Cooking With(out) Gas

Best Investments in Sustainability

 

 

 

 

 

by Laura Parker Roerden

What if I told you that there was a cheaper, faster, healthier, safer, less energy intensive, cleaner, and lower carbon footprint way to cook than using an electric or gas stovetop and range? You’d wonder why you never heard of it before, right?

Stephanie Cmar, Top Chef alumna and former chef at Stir of Barbara Lynch Gruppo, demonstrates induction cooking. Photo by Colleen Brannen.

I know I was stunned when recently attending an event put on jointly by Mother’s Out Front and HEET at my dear friend Claire Corcoran’s house to learn about induction cooking, an electromagnet method of cooking that has been around for a decade. My family had just months before bought a new cooktop, but even as long time greenies who have spent the past year buying two electric vehicle cars and converting our house to solar, we did not come across this option in our research. After learning more, I’d say induction cooking definitely meets the criteria for a best investment in sustainability.

Healthier
Numerous studies have linked gas stoves in homes with increased asthma, bronchitis, and wheezing in children. Additionally, if you live in Massachusetts and cook with gas, there is better than  50% chance that you are using fracked gas, which contains health-threatening chemicals used in the fracking process. Pollutants involved in fracking have been linked to pediatric neurological issues, lower birth weights and increased asthma. So by taking a pass on fracked gas, you are keeping your own family from being exposed and are also helping the communities where fracking has had the greatest negative health and environmental impacts.

Cheaper, More Energy Efficient and Safer
When you turn on an induction burner, an electric current runs through the coil, generating a fluctuating magnetic field, but no heat on the burner itself. Then once you set an iron or stainless steel pan on the burner, the magnetic field induces many smaller electric currents in the pan’s metal, creating heat in the pan. Because there is no transfer of heat from the stove to the pan, 95% of every dollar you spend on energy goes right where you want it – in the pan! Gas delivers only 35% to the pan and traditional electric about 56%. Also, once the pan leaves the burner, the burner goes into standby mode, so no electricity is used in between periods of cooking or shifting pans.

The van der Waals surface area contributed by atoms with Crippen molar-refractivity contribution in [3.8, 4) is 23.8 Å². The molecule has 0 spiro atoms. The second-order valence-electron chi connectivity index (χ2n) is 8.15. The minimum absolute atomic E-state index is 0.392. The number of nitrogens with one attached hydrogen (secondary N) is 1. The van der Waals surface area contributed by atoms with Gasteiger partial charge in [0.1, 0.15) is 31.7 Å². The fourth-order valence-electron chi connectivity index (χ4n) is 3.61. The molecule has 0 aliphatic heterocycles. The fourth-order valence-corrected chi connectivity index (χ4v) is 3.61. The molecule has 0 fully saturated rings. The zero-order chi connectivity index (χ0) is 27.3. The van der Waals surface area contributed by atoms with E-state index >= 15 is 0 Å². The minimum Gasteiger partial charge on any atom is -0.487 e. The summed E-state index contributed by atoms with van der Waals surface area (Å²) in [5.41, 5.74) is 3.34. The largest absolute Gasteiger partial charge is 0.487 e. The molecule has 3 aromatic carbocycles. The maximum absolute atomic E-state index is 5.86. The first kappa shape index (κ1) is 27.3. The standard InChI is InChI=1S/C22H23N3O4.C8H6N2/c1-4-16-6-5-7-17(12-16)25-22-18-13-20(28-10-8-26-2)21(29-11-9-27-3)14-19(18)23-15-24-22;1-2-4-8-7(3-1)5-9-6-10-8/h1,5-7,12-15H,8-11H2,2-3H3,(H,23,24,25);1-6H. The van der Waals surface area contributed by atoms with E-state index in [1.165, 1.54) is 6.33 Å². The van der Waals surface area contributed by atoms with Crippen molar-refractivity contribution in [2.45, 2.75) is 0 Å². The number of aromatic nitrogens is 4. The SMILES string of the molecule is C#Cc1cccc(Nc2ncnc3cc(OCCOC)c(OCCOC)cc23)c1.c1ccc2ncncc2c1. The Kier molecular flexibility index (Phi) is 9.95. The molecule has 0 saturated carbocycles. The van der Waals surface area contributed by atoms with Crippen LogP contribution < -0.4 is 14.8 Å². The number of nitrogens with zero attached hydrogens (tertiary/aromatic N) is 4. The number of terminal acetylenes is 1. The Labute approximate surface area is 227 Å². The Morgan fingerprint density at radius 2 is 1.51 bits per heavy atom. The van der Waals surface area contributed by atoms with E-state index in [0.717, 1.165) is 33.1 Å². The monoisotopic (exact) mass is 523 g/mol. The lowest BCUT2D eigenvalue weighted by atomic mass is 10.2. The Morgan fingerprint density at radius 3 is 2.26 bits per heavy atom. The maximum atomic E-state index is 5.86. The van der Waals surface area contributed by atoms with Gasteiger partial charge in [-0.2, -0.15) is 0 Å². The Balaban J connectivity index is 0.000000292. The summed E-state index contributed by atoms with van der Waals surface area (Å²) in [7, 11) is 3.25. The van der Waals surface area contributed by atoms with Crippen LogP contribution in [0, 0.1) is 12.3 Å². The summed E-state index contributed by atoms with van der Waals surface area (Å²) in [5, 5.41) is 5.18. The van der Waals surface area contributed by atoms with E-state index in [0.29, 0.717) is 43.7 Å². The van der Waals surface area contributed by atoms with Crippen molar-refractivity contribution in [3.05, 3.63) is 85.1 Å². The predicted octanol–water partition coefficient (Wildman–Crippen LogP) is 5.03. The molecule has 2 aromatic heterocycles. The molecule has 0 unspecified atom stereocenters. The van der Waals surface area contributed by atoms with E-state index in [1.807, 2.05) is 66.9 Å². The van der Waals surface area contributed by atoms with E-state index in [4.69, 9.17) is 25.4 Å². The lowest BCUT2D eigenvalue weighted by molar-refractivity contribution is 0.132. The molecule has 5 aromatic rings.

Induction cooking is also faster, (2 to 4 minutes faster to bring a 6 quart pan of water to boil). While the speed isn’t life changing, the energy saved does aggregate over a year significantly.

So what do they cost? Currently, Consumer Reports recommends a Kenmore brand range that is $1,000. But you might consider a 2-burner counter top version for $100-200 to test out if induction might work for you. As consumers and commercial vendors discover the benefits of induction, the prices will no doubt come down.

If induction becomes the standard for cooking, the old adage of “touching a hot stove” will no longer make sense: an induction stove burner is only hot if there’s a pan on it. The potential for leaving a stove on is also lessened, which is an additional safety benefit over gas and electric.

Photo by Colleen Brannen.

Lower Carbon Footprint
Here in New England, many of our homes use natural gas. This gas is mostly methane, a potent greenhouse gas. Because a significant amount of that methane leaks into the atmosphere all along the system from where it’s produced to where it’s used, natural gas damages our climate more than coal. You can always green your electricity source, but you can’t green fossil fuel.